When presenting this data during the Reed Construction Data forecast webinar, Haughey remarked that the Plain states were doing reasonably well, showing 3.9 percent growth during the June-August 2010 time period. "The Gulf states, with the energy industries, remained strong [with 3.4 percent growth]. The South Atlantic is sour [showing 2.9 percent growth], and the Mid-Atlantic is a bit sour [showing 2.3 percent growth], though not as serious as anticipated," he said. "The Pacific states and the Rocky Mountain states remain weak [with 1.2 percent growth and 0 percent growth, respectively]. It's a big problem. There is no economic growth in the Rocky Mountain states," he said.
2010 construction employment figures also provide a good indicator for statewide construction activity going into 2011, according to Ken Simonson, chief economist of the Associated General Contractors of America, Arlington, Va. Simonson provided 2010 statewide construction employment data during the Reed forecast webinar.
At press time, construction employment had started a modest upswing in some places, according to the data Simonson presented from the Bureau of Labor Statistics, Washington, D.C. Nationwide, construction employment fell 5 percent between August 2009 and August 2010. However, nine states plus Washington D.C. showed construction employment gains of 0 percent to 10 percent, indicating building construction activity during that period. Of those nine, New Hampshire led the pack with 10 percent growth; followed by Oklahoma with 9 percent; Kansas with 8 percent; Washington, D.C., with 4 percent; Arkansas, Massachusetts and West Virginia with 3 percent; Rhode Island and Wisconsin with 2 percent; Maryland with 1 percent; and Pennsylvania with 0 percent.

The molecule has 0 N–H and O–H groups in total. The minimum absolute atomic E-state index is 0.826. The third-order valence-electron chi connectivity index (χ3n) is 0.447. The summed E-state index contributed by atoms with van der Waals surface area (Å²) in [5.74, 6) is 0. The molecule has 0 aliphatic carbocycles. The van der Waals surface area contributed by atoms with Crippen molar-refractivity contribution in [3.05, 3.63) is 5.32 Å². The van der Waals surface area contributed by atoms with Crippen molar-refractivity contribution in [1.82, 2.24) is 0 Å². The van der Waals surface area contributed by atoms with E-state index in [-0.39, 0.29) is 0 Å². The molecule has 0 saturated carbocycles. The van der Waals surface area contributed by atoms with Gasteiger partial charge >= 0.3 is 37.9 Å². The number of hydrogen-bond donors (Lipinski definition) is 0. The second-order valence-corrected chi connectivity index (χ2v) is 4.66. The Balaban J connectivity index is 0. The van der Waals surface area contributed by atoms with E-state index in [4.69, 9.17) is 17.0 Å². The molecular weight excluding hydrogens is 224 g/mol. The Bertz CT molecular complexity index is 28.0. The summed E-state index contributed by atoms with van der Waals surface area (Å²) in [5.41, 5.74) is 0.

"Ten out of 51 is not that many, but it's better than what we've been seeing in the past two years," Simonson said. "In 2009, almost every state had declines. Additionally, the number of double-digit declines shrank to just a handful. It will continue to get better."
The states with declines of 0.1 percent to 5 percent construction employment from August 2009 to August 2010 included: Alabama, Alaska, Arizona, Connecticut, Florida, Georgia, Hawaii, Indiana, Iowa, Louisiana, Nebraska, New York, North Dakota, Ohio, South Carolina, South Dakota, Tennessee, Texas, Utah and Virginia. States with declines of 6 percent to 9 percent included: California, Delaware, Illinois, Kentucky, Maine, Michigan, Mississippi, Minnesota, New Jersey, New Mexico, North Carolina, Oregon, Wyoming,
Seven states experienced double-digit declines: Colorado (12 percent), Idaho (13 percent), Missouri (10 percent), Montana (10 percent), Nevada (20 percent), Vermont (14 percent) and Washington (11 percent).
Construction employment has a ways to go before it returns to peak levels of 2007, Simonson said. "Every state is below peak. The closest state to its peak is North Dakota, 4 percent down from peak," he said. At press time, five states were less than 10 percent below their peak construction employment levels. Thirteen states were off peak by 10 percent to 25 percent. Washington, D.C., and 29 states were off peak by 25 percent to 50 percent. Two states were off peak by more than 50 percent—Nevada, with construction employment down 59 percent from peak, and Arizona, down 53 percent.